I hope this case doesn’t drop from the national radar, for two reasons. The obvious one is justice in this particular case. The second is that the specifics point to great national issues of race and class. Contrary to President Obama’s emissary Rev. Sharpton, the comatose U.S. Department of Justice, and the somnamblulist Attorney-General Eric Holder, I hope people use this case to raise the broader problems.

Addendum: Related, this column by civil rights veteran Charles Cobb is worth a look. He alludes to the reality that most of the protest around Ferguson has taken the passive form of writing stuff on the Internet, rather than organizing to get people into the street.

A few weeks ago I attended a meeting in downtown D.C. about Ferguson. About fifty people, I was one of two or three whites, and the oldest one there by a good sight. A number of speakers and attendees had their own separate projects. The speakers were eloquent but there seems to have been no organizational follow-up, except some emails reminding me to vote. I’m no big activist, but I can get to meetings and marches with a little prodding. I could even do some work if I thought it would be useful. But it’s mostly been crickets. This has been a wasted opportunity.

Cobb is speaking to a mindset that expects deliverance from above, rather than self-activity. We’ve already seen what sort of help and encouragement we are getting from Democrats, including President Obama’s emissary the Rev. Al Sharpton.

It makes perfect sense to note that without marginal Democrats like the reluctant prosecutor McCulloch, the zombie-like Missouri Governor Nixon, and their political ally Senator Claire McCaskill, the GOP takes over and does unspeakable things. And so it would be. But that makes all the more urgent the construction of an independent politics that can expand as well as providing tactical electoral support for Democrats as the times demand.

P.S. If you follow Dana Milbank at the Washington Post, you would have known about this over a week ago.

MaxSpeak responds

earsWe speak but we also listen. Responses to commenters, in reverse order (most recent threads first)

Sandwichman: Sure a UBI on the receiving side, without disturbing anything else, is an unalloyed good. But there is more to it than that.

Paine: We’re on the same page.

Peter K: Sure employment is a priority. My posts were limited to benefit programs.

nihil obstet: I think my reforms are pretty ambitious. Just not too ambitious. Some of your specifics are in the spirit of social insurance, so not against the grain of my posts.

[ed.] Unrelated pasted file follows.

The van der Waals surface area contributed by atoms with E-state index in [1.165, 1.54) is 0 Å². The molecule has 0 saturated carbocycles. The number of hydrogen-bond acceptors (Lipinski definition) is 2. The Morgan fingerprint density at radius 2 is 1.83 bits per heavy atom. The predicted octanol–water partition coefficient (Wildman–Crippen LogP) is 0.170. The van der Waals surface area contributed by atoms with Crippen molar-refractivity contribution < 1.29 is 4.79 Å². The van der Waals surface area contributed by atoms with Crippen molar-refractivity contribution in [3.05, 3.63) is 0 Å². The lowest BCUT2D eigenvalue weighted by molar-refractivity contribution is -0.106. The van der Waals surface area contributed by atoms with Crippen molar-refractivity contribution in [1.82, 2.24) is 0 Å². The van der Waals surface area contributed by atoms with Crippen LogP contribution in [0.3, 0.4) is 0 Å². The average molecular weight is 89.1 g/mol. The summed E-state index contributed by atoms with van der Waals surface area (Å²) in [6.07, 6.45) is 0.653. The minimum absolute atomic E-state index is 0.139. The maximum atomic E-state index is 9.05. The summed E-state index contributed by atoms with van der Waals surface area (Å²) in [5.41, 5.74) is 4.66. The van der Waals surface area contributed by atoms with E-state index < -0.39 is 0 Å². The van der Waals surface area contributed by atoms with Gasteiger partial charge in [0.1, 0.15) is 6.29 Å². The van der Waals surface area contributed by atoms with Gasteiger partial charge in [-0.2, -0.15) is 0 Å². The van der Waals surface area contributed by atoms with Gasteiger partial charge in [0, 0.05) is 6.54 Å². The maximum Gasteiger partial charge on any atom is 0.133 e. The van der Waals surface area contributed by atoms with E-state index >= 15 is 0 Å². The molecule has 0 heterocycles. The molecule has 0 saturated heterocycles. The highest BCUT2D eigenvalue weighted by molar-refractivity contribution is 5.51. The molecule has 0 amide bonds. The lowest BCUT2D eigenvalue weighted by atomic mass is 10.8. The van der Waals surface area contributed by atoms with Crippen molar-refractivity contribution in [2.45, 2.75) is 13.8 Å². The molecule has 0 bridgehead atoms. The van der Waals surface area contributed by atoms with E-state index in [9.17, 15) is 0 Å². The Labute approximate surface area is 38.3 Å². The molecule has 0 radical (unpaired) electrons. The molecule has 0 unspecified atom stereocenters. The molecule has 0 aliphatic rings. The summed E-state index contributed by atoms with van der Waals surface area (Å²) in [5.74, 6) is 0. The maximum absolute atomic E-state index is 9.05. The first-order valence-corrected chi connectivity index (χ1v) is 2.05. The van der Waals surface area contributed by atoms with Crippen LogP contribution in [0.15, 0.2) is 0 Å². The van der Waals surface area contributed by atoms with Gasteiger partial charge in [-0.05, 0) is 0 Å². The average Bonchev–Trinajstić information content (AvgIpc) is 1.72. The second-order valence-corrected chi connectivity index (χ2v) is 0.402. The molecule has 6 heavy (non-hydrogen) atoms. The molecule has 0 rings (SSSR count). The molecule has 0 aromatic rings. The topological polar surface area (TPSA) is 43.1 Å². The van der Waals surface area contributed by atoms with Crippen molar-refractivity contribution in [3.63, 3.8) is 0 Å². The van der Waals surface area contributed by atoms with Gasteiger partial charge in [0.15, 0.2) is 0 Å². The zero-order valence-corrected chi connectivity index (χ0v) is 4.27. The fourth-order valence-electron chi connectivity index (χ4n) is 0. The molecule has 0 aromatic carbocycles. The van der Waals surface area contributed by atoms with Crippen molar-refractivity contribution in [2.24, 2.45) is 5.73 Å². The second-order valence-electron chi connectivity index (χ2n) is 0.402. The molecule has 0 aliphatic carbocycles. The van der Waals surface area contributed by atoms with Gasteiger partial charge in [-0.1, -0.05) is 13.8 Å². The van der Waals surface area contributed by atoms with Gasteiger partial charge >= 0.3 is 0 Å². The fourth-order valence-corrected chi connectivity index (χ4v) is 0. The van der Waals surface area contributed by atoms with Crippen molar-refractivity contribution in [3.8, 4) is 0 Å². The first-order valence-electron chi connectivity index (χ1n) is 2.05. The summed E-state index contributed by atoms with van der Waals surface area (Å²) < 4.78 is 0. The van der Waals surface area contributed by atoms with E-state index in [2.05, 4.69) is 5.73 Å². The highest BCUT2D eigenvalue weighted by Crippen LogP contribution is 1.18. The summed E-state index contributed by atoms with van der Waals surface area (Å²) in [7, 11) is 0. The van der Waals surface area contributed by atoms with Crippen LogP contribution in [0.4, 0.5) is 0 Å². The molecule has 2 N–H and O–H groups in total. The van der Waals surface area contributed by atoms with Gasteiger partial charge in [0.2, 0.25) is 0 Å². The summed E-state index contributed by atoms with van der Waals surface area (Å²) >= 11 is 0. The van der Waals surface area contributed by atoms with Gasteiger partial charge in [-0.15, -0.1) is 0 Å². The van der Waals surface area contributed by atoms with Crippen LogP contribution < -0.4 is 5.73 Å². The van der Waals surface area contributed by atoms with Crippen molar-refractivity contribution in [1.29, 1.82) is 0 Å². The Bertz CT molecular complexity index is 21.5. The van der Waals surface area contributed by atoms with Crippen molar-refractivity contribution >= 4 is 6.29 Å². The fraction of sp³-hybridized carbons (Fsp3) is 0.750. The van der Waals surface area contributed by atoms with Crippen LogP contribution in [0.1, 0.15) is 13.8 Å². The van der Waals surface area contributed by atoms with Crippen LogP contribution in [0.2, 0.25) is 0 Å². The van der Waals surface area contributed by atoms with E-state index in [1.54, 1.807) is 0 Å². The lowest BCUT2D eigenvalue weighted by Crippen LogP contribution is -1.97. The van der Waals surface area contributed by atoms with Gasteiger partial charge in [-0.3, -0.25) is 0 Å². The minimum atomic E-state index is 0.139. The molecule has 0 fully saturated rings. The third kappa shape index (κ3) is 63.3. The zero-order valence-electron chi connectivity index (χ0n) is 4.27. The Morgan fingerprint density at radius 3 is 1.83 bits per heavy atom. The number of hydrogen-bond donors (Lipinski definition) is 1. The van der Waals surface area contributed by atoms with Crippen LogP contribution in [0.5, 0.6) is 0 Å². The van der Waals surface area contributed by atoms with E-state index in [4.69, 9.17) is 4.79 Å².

Rich C: UBIs as I noted are being proposed in a wide variety of forms. I think the basic thrust of the idea is to replace everything, more or less, with a UBI. As for Dolan’s numbers, it only adds up to $6K a year, which is a pretty skinny income for one person. It’s easy to imagine better uses for the dollars lost from tax expenditures. Others have their own plans for that money, which as you can appreciate is very difficult to crack for any purpose.

Nihil Obstet: We disagree about the basis for political support for SS. I think it’s the contributory/insurance angle, you think it’s universality. I don’t have any evidence to bring, so I guess we’ll have to let that sit.

I’m not sure I get the pensions/SS angle. I think hostility to pensions stems from envy of public employees, including misguided perceptions of how great they have it.

coberly: We’re in agreement about the focus on the cap, though it should be noted that the Medicare tax was uncapped with barely a whimper from anyone.

sglover: no I don’t buy the substitution argument (public benefits allow employers to pay lower wages). That’s another post, since it comes up all the time with the EITC. It follows even less with the UBI, as you say.

Alex B.: No, it is unattainable, but that’s not my argumment. Mine is that it distracts from more compelling objectives, as elaborated in my manifesto. The UBI is not huge enough to noticeably affect the national debate in the U.S., but it is still the wrong road to go down, IMO.

Bud Meyers: I totally disagree with the idea that jobs will be displaced by automation. The composition of jobs will change, but there is still quite a bit of useful work to be done. People were talking this way in the 1950s. There is always more automation, and always other kinds of new jobs.

JDG: You’re raising the same universal vs. contributory argument I picked up above. To be sure, the ‘earned’ nature of SS or Medicare is not precise; I would argue that it is broadly appreciated in any case. As for end of work, see the preceding.

The question of public employment is well-addressed in the comments so I’m not taking that bait.